Sea of hatred


Gaza is being punished because Gaza is a constant reminder to Israel and the world of the original sin of the ethnic cleansing of Palestine and the creation of a so-called Jewish state. Even though Palestinian resistance has never presented a military threat to Israel, it has always been portrayed as an existential threat to the state.

Moshe Dayan, the famed Israeli general with the eyepatch, described this in a speech in April 1956. He spoke in Kibbutz Nahal Oz, an Israeli settlement on the boundary of the Gaza Strip where Israeli tanks park each time there is a ground invasion of Gaza.

“Beyond the furrow of this border, there surges a sea of hatred and revenge,” Dayan said then. Ironically, when six months later Israel had occupied Gaza and my father was appointed its military governor, he said that he saw “no hatred or desire for vengeance but a people eager to live and work together for a better future.”

Still, today, Israeli commanders and politicians say pretty much the same: Israel is destined to live by the sword and must strike Gaza whenever possible. Never mind the fact that Palestinians have never posed a military challenge, much less a threat to Israel.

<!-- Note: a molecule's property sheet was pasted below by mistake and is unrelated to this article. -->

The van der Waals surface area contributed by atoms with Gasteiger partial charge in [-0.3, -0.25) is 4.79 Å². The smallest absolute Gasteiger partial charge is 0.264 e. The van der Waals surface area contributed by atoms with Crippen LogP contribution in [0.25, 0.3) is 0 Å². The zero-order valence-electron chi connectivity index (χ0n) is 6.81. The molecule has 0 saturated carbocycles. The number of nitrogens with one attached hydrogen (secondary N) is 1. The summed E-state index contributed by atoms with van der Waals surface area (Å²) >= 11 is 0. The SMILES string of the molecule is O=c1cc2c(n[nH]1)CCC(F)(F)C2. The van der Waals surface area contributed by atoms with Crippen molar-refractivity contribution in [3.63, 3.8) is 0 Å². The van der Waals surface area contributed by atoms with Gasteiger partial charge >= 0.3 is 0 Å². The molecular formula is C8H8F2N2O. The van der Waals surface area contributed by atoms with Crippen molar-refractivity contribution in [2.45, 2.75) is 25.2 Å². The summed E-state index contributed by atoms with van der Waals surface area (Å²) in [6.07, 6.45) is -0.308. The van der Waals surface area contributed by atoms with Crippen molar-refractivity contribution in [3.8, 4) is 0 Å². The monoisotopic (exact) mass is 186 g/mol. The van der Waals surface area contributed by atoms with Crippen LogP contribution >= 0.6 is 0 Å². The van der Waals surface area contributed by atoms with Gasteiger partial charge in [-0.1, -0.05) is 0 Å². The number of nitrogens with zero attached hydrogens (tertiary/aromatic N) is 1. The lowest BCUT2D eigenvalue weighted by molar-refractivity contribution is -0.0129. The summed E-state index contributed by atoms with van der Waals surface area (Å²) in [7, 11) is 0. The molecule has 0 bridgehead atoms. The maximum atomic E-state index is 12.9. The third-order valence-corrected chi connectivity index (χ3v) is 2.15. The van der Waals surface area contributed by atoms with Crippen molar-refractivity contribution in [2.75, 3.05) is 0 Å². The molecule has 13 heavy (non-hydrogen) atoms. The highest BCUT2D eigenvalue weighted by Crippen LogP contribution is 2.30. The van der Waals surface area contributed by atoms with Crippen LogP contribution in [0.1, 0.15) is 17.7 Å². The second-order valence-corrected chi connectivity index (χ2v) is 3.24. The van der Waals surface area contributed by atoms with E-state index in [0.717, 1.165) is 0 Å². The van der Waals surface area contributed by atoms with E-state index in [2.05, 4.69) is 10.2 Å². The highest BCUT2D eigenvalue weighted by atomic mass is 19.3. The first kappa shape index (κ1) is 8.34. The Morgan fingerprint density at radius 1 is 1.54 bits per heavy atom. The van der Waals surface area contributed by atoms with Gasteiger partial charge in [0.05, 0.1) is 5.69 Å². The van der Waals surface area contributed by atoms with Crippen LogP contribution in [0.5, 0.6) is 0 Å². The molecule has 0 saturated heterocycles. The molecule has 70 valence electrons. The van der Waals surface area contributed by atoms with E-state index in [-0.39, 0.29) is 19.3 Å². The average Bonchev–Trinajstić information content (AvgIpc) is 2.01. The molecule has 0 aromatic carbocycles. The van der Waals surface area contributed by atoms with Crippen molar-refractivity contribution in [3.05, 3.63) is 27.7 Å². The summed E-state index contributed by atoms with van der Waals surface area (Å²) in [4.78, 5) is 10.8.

After all, Palestinians have never possessed as much as a tank, a warship or a fighter jet, not to say a regular army.

So why the fear? Why the constant, six-decade-long campaign against Gaza? Because Palestinians in Gaza, more so than anywhere else, pose a threat to Israel’s legitimacy.
Israel is an illegitimate creation brought about by a union between racism and colonialism. The refugees who make up the majority of the population in the Gaza Strip are a constant reminder of this.

They are a reminder (as long as they exist they expose the Zionist narrative as false if anyone looks into it)  of the crime of ethnic cleansing upon which Israel was established. The poverty, lack of resources and lack of freedom stand in stark contrast to the abundance, freedom and power that exist in Israel and that rightfully belongs to Palestinians.

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If you sit by a river long enough, you'll see the body of your enemy float by.
Old Japanese proverb